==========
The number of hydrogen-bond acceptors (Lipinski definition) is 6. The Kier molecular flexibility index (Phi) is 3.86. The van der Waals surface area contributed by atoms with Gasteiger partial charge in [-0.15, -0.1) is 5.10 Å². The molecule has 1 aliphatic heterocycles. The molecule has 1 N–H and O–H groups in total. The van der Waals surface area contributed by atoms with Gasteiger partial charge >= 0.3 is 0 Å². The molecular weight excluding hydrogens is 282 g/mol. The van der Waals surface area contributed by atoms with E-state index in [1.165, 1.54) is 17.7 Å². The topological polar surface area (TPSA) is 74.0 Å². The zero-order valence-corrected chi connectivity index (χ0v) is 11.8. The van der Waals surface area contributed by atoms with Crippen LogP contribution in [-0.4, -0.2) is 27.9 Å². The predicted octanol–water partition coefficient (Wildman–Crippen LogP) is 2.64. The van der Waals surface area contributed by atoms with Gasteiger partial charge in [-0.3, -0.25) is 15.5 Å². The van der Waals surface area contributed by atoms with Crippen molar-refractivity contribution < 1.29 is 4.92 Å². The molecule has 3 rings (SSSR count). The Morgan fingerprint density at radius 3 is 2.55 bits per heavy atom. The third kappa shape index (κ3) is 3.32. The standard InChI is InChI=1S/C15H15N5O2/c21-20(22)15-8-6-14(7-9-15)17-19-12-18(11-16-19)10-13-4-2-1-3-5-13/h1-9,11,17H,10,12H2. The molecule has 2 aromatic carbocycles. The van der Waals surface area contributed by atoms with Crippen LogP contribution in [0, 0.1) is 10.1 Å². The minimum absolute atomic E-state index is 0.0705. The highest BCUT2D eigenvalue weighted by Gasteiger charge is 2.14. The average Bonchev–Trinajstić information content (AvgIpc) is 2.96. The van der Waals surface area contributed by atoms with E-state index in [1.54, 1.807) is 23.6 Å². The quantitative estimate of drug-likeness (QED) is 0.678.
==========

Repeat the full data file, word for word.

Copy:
The number of hydrogen-bond acceptors (Lipinski definition) is 6. The Kier molecular flexibility index (Phi) is 3.86. The van der Waals surface area contributed by atoms with Gasteiger partial charge in [-0.15, -0.1) is 5.10 Å². The molecule has 1 aliphatic heterocycles. The molecule has 1 N–H and O–H groups in total. The van der Waals surface area contributed by atoms with Gasteiger partial charge >= 0.3 is 0 Å². The molecular weight excluding hydrogens is 282 g/mol. The van der Waals surface area contributed by atoms with E-state index in [1.165, 1.54) is 17.7 Å². The topological polar surface area (TPSA) is 74.0 Å². The zero-order valence-corrected chi connectivity index (χ0v) is 11.8. The van der Waals surface area contributed by atoms with Crippen LogP contribution in [-0.4, -0.2) is 27.9 Å². The predicted octanol–water partition coefficient (Wildman–Crippen LogP) is 2.64. The van der Waals surface area contributed by atoms with Gasteiger partial charge in [-0.3, -0.25) is 15.5 Å². The van der Waals surface area contributed by atoms with Crippen molar-refractivity contribution < 1.29 is 4.92 Å². The molecule has 3 rings (SSSR count). The Morgan fingerprint density at radius 3 is 2.55 bits per heavy atom. The third kappa shape index (κ3) is 3.32. The standard InChI is InChI=1S/C15H15N5O2/c21-20(22)15-8-6-14(7-9-15)17-19-12-18(11-16-19)10-13-4-2-1-3-5-13/h1-9,11,17H,10,12H2. The molecule has 2 aromatic carbocycles. The van der Waals surface area contributed by atoms with Crippen LogP contribution in [0, 0.1) is 10.1 Å². The minimum absolute atomic E-state index is 0.0705. The highest BCUT2D eigenvalue weighted by Gasteiger charge is 2.14. The average Bonchev–Trinajstić information content (AvgIpc) is 2.96. The van der Waals surface area contributed by atoms with E-state index in [1.54, 1.807) is 23.6 Å². The quantitative estimate of drug-likeness (QED) is 0.678.